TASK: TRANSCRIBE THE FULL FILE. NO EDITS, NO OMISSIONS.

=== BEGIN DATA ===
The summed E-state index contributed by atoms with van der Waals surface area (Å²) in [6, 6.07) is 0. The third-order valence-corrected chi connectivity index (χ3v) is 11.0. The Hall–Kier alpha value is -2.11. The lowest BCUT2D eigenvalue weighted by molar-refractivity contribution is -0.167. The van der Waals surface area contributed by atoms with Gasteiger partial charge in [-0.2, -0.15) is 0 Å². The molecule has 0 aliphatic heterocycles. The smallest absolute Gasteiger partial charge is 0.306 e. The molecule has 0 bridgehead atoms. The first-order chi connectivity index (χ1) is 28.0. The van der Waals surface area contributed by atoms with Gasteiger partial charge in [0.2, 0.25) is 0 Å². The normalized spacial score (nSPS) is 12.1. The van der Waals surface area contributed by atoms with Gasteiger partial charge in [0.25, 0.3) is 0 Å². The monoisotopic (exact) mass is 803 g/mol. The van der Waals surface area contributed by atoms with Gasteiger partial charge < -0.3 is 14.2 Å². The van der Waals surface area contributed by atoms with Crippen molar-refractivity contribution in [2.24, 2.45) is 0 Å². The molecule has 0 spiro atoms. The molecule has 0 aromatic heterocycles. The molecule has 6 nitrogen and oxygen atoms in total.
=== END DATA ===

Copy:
The summed E-state index contributed by atoms with van der Waals surface area (Å²) in [6, 6.07) is 0. The third-order valence-corrected chi connectivity index (χ3v) is 11.0. The Hall–Kier alpha value is -2.11. The lowest BCUT2D eigenvalue weighted by molar-refractivity contribution is -0.167. The van der Waals surface area contributed by atoms with Gasteiger partial charge in [-0.2, -0.15) is 0 Å². The molecule has 0 aliphatic heterocycles. The smallest absolute Gasteiger partial charge is 0.306 e. The molecule has 0 bridgehead atoms. The first-order chi connectivity index (χ1) is 28.0. The van der Waals surface area contributed by atoms with Gasteiger partial charge in [0.2, 0.25) is 0 Å². The normalized spacial score (nSPS) is 12.1. The van der Waals surface area contributed by atoms with Gasteiger partial charge in [0.25, 0.3) is 0 Å². The monoisotopic (exact) mass is 803 g/mol. The van der Waals surface area contributed by atoms with Gasteiger partial charge < -0.3 is 14.2 Å². The van der Waals surface area contributed by atoms with Crippen molar-refractivity contribution in [2.24, 2.45) is 0 Å². The molecule has 0 spiro atoms. The molecule has 0 aromatic heterocycles. The molecule has 6 nitrogen and oxygen atoms in total.